By nature, screening events routinely tend to involve the viewing of film(s), a traditional panel Q&A and refreshments with maybe some added attraction. By contrast, when asked to think of words that best encapsulate the upcoming immersive film screening of Haphazard Inn: Chaos Narratives, the organizer’s used a family of adjectives – Idiosyncratic, Eclectic, Bold and kaleidoscopic. But what makes a screening really an immersive one and how has one of the FASE 23 events – Chaos Narratives come to be one?
There are occasions where curators create truly unique and alternative spaces by adding unorthodox experiences around the viewings in order to generate increased emotions in the audience. FASE 23 has been promoting itself as an entrancing event with a striking program. In fact, the screening of Haphazard Inn: Chaos Narratives was headlined by the organizers as a Psychedelic Cinematic Trip Spanning 50 years thus fully setting itself up to be a unique and kaleidoscopic experience. The program is filled with carefully selected shorts (with most originating from the BFI Archive) such as a coffee ad from the late 60’s (Good Strong Coffee) or a raunchy animated short on a woman having sexual fantasies with a slug (Slug Life, dir. Sophie Koko Gate). This juxtaposition of themes can be considered unorthodox or indeed idiosyncratic by serving a smorgasbord of sexual comedies to political satires. From the choice of films, one can already presume the event to be quite striking. Furthermore, it will be set in the London College of Communications Black Box studio filled with cube monitors playing the selected films. Through these techniques one could imagine how this immersion in projections will offer a space for the mind to speculate what exactly will come next. It could be assumed that such screenings are a thing of the future and not the past, however throughout the history of film events and art movements, there has been an occurrence of so-called Happenings. In fact, Haphazard Inn: Chaos Narratives has been inspired by one of these by both immersive vision and objective.
Originating in 1960’s London, The Arts Labs have been truly a one-of-a-kind event, that evolved thanks to the experimental methods of curation. Not only did the era demonstrate a shift in pop culture aesthetics but also an evolution of themes where they had been characterised by a questioning of identities and the general breaking down of social, cultural and artistic boundaries (studio international, 2020). The founder Jim Haynes described the idea behind the events as a goal to create a melting pot of content and audience members. The Arts Labs featured various mediums through which art was projected and exhibited, such as a pyramid made from edible oranges for the enjoyment of the audience or the groundbreaking Black Power Week. In fact, it was during this time, that the Happenings held screenings of various films and exhibitions including a show from Winston Branch who, born in Saint Lucia became known for his paintings and drawings (studio international, 2020). This enveloping of the audience with alternative forms of exhibition is what had actually stemmed the idea for Chaos Narratives. As a matter of fact, for the purpose of this article, the curators of the screening had been asked to describe their views on such immersive screenings in one sentence. Julia Andrzejczuk accurately remarked how such events count as unconventionally crafted experiences during which the audience is surrounded by a variety of art forms, enabling one to immerse deeply. Again, this can directly be referenced to the idea behind the Chaos Narratives screening where the event will open with a student led punk rock fashion performance. By featuring an open call for student designers, the screening will not only offer a platform to showcase the products of creativity, as was in the case of the Arts Labs but also to further entice the audience and immerse them in the curated kaleidoscopic world of visuals, sounds and live performances.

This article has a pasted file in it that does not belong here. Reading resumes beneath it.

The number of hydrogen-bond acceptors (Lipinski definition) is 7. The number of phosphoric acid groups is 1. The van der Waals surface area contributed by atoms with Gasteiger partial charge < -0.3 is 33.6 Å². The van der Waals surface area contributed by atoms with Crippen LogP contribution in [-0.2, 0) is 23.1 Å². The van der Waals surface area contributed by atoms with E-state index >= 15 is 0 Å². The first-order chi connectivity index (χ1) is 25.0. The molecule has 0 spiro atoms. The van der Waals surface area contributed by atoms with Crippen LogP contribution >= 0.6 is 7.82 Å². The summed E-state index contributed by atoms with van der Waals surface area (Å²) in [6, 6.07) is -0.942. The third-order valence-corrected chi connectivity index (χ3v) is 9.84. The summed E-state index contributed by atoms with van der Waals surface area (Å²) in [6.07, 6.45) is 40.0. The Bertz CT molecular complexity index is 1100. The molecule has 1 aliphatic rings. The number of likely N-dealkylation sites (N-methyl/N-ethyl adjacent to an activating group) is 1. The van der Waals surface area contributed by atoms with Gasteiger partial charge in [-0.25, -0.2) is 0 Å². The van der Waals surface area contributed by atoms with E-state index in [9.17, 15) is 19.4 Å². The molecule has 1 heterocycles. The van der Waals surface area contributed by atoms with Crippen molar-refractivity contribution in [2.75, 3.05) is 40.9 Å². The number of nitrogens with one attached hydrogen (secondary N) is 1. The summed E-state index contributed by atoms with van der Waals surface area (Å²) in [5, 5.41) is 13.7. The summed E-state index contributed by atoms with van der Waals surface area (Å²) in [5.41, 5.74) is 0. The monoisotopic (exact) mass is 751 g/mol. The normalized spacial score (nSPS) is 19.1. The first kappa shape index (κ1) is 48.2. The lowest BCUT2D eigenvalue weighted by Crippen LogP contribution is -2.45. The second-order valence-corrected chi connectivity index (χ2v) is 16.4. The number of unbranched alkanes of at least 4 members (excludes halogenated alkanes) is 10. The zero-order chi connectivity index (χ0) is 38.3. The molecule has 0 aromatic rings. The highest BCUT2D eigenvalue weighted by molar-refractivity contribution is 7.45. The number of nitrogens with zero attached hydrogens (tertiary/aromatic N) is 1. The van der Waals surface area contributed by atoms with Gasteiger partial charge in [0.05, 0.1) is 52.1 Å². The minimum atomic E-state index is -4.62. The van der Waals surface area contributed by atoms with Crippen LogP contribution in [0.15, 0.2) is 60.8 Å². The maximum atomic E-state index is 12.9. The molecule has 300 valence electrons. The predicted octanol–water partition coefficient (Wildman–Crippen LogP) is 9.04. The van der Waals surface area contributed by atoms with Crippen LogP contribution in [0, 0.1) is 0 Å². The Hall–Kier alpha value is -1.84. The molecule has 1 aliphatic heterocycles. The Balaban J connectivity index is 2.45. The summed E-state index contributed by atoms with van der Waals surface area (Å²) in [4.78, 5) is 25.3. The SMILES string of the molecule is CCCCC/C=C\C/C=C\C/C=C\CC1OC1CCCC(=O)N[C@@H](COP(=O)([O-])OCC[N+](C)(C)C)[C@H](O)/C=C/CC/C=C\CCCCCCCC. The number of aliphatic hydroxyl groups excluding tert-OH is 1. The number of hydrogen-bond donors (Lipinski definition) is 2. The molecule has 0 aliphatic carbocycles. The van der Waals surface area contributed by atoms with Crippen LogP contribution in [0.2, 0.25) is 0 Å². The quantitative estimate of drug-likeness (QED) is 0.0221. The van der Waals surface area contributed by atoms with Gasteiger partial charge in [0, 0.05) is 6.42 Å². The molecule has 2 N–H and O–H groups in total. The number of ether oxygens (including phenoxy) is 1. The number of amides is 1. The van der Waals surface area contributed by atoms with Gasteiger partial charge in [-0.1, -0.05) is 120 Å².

There have been various other exhibitions in museums or galleries, where techniques using VR, sound or moving images further employ the audience to ask themselves questions on reality and societal norms as well as physically take them out of place. In fact, one of the other curators Joana Monteiro Azevedo Campos Pinto pointed out how such events are an opportunity for sensory roaming, entering a spectrum of the consciousness and subconsciousness. With that in mind we can trail back to the idea behind Haphazard Inn: Chaos Narratives and how its techniques of exhibition and elaborate program will aim to take the audience on a journey and numb them from the distractions of the outside world in order to fully appreciate its messages.
With all its aims and visions, the screening will encapsulate an array of themes and reactions, however in all of its chaos lies a structure. By providing the audience with an immersive setting each and every viewer will experience different emotions and leave with individual outlooks on what they viewed. However, by staging this type of event, the audience will be able to experience the screening as both a collective and as a sole attendee, perhaps later being immersed in deep debates on what has transpired.
Studio International, November 2020, ‘London’s Arts Labs and the 60’s Avant-Garde’, viewed 27th of January 2022, <https://www.studiointernational.com/index.php/londons-art-labs-and-the-60s-avant-garde-david-curtis-book-review>.